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Net Metering

  1. Oct 21, 2013 #1

    rollingstein

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    I was reading up on net metering, where the electric utility allows one to feed back excess generation by solar panels etc. onto the distribution network.

    http://en.wikipedia.org/wiki/Net_metering

    One question I had is, is it fairly easy to match phase for such inverters with the grid? How do they do it. These seem pretty small domestic units.

    http://en.wikipedia.org/wiki/File:Feed-in_Tariff_meter_connections.jpg [Broken]
     
    Last edited by a moderator: May 6, 2017
  2. jcsd
  3. Oct 21, 2013 #2

    UltrafastPED

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    They contain special circuitry to precisely match the voltage and frequency of the grid. IEEE 1547 is the standard which describes the requirements and testing: http://grouper.ieee.org/groups/scc21/dr_shared/ [Broken]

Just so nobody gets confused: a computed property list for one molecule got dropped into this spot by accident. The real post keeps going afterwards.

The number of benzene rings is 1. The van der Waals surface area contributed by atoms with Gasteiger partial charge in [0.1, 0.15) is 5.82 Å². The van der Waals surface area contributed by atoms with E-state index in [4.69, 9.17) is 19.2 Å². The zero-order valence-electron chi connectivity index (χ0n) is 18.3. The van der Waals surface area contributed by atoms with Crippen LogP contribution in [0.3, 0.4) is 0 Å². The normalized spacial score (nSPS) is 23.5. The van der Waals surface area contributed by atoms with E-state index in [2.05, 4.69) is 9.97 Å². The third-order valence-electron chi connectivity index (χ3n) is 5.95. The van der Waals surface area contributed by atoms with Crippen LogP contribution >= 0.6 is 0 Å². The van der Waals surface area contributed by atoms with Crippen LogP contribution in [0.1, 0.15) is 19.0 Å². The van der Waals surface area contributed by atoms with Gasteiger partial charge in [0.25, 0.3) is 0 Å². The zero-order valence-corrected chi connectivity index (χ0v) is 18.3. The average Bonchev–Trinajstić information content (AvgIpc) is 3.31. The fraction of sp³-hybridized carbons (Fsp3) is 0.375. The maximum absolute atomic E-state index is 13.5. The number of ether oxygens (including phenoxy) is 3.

Here is some information on grid-tie inverters:
    http://en.wikipedia.org/wiki/Solar_inverter

    And a readable technical report with cost estimates for entire systems:
    http://www.eecs.berkeley.edu/~phucle/EE_290N/290N_report.pdf [Broken]
     
    Last edited by a moderator: May 6, 2017
  4. Oct 21, 2013 #3

    dlgoff

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    Another thing to consider about these inverter applications (i.e. grid ties) is safety. If the inverter doesn't detect the correct voltage from the utility, say during a power outage, they open the disconnect. You wouldn't want to hurt some utility worker doing work on a line they thought wasn't energized.
     
  5. Oct 21, 2013 #4

    rollingstein

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    Thanks for the info.

    I learnt a lot of new stuff, especially the islanding bit.

    The documents seem a bit light on how exactly the phase matching is done. I'm intrigued because so far I was under the impression that precise phase matching was an expensive & time consuming activity & so am surprised that a $200 box can take care of it.
     
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